All of which is to say God invites us to engage in the real world with all of its trials and all of its challenges. And God also reminds us with the birth of Jesus that the presence of God is with us always as we strive to engage the world.
God walks with us. God guides us. Dare I say it— God is still speaking to us. And I believe my friends, that this is a reality which we should not deny. Amen.
ENDPIECE— It is the practice of the Pastor to speak after the Closing Hymn, but before the Congregational Response and Benediction. This is an précis of what was said:
“Churches more liturgical than ours celebrate The Feast of the Holy Innocents sometime between Christmas and New Year’s Day. The Gospel from that Second Chapter of Matthew is read. Episcopal Theologian Diana Bass recently said this in reference to that feast (quote): ‘The Feast of Holy Innocents is always disturbing. The powers of this world want to destroy the Light; those who deny the justice and love of God seek to end the reality of light in its infancy.’”
BENEDICTION: Hear now this blessing from the words of the Prophet Isaiah in the 60th chapter (Isaiah 60:19-20a): The sun shall no longer be / your light by day, / nor for / brightness shall the moon / give you light by night; / for Yahweh, God, will be your everlasting light, / and your glory. / Amen.
 This was the write up in the bulletin.
THE COVENTRY CAROL
The Coventry Carol is a Christmas carol dating from the 16th century. The carol was performed in Coventry in England as part of a mystery play called The Pageant of the Shearmen and Tailors.
The play depicts the Christmas story from chapter two in the Gospel of Matthew. The carol refers to the Massacre of the Innocents, in which Herod ordered all male infants under the age of two in Bethlehem to be killed.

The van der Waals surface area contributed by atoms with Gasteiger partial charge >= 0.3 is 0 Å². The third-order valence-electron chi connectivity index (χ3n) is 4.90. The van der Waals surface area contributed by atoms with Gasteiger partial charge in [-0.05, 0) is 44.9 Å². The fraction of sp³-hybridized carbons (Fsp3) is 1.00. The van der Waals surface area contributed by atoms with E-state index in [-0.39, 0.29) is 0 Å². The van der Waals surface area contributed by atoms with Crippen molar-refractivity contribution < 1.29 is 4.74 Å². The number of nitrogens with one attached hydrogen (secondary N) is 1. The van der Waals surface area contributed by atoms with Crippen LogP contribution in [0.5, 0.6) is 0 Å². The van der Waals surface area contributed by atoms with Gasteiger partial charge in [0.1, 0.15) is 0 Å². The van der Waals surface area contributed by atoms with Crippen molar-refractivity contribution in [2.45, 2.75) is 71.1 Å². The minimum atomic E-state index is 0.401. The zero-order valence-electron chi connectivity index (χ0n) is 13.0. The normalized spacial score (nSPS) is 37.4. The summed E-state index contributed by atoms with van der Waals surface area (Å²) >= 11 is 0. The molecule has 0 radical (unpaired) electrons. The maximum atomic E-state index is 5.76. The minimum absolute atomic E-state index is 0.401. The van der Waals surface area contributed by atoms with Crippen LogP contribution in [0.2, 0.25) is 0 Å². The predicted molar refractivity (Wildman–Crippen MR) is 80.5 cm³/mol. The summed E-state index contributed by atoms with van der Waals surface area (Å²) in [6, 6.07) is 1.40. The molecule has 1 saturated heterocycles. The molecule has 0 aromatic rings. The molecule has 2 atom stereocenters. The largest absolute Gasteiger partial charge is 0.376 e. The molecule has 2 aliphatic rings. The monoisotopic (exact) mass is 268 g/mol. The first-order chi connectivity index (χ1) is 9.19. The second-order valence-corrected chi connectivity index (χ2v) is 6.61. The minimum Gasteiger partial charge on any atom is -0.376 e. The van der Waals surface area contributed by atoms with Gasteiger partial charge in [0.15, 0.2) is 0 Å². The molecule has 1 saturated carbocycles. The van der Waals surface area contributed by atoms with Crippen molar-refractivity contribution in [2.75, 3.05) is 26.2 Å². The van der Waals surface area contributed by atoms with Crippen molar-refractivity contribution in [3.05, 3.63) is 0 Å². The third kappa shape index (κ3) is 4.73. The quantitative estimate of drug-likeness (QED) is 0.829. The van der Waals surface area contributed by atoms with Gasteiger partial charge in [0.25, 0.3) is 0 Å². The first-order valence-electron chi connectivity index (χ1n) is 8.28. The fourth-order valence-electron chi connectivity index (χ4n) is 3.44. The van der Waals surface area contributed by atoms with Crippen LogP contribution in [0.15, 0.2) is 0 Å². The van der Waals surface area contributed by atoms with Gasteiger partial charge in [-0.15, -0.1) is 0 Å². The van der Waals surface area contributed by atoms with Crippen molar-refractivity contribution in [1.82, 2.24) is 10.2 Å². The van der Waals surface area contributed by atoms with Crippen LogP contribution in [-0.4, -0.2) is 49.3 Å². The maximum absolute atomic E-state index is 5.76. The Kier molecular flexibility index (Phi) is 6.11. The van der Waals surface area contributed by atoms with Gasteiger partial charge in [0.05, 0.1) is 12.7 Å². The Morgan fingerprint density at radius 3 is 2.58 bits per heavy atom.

The lyrics of this haunting carol represent a mother’s lament for her doomed child. It is the only carol that has survived from this play.
It is notable as a well-known example of a Picardy Third (the use of a major chord of the tonic at the end of a musical section that is either modal or in a minor key). The composer of the carol is unknown.
The oldest known text was written down by Robert Croo in 1534, and the oldest known printing of the melody dates from 1591. The carol is sometimes sung a cappella.
The only manuscript copy of that text to have survived into recent times was destroyed by a fire in 1875. Hence, our knowledge of the original lyric is based on two very poor quality transcriptions from the early nineteenth century. As a consequence, there is considerable doubt about many of the words.
Indeed, it can be difficult to make sense of some of the transcribed words. For example, in the last verse “And ever morne and may For thi parting Neither say nor singe” is not clear.
Various modern editors have made different attempts to make sense of the words, so such variations may be found as “ever mourn and say,” “every morn and day,” “ever mourn and sigh.” The following is one attempted reconstruction.
Lully, lullay, Thou little tiny Child,
Bye, bye, lully, lullay.
Lullay, thou little tiny Child,
Bye, bye, lully, lullay.
O sisters too, how may we do,
For to preserve this day
This poor youngling for whom we do sing
Bye, bye, lully, lullay.
Herod, the king, in his raging,
Charged he hath this day
His men of might, in his own sight,
All young children to slay.
That woe is me, poor Child for Thee!
And ever mourn and sigh,
For thy parting neither say nor sing,
Bye, bye, lully, lullay.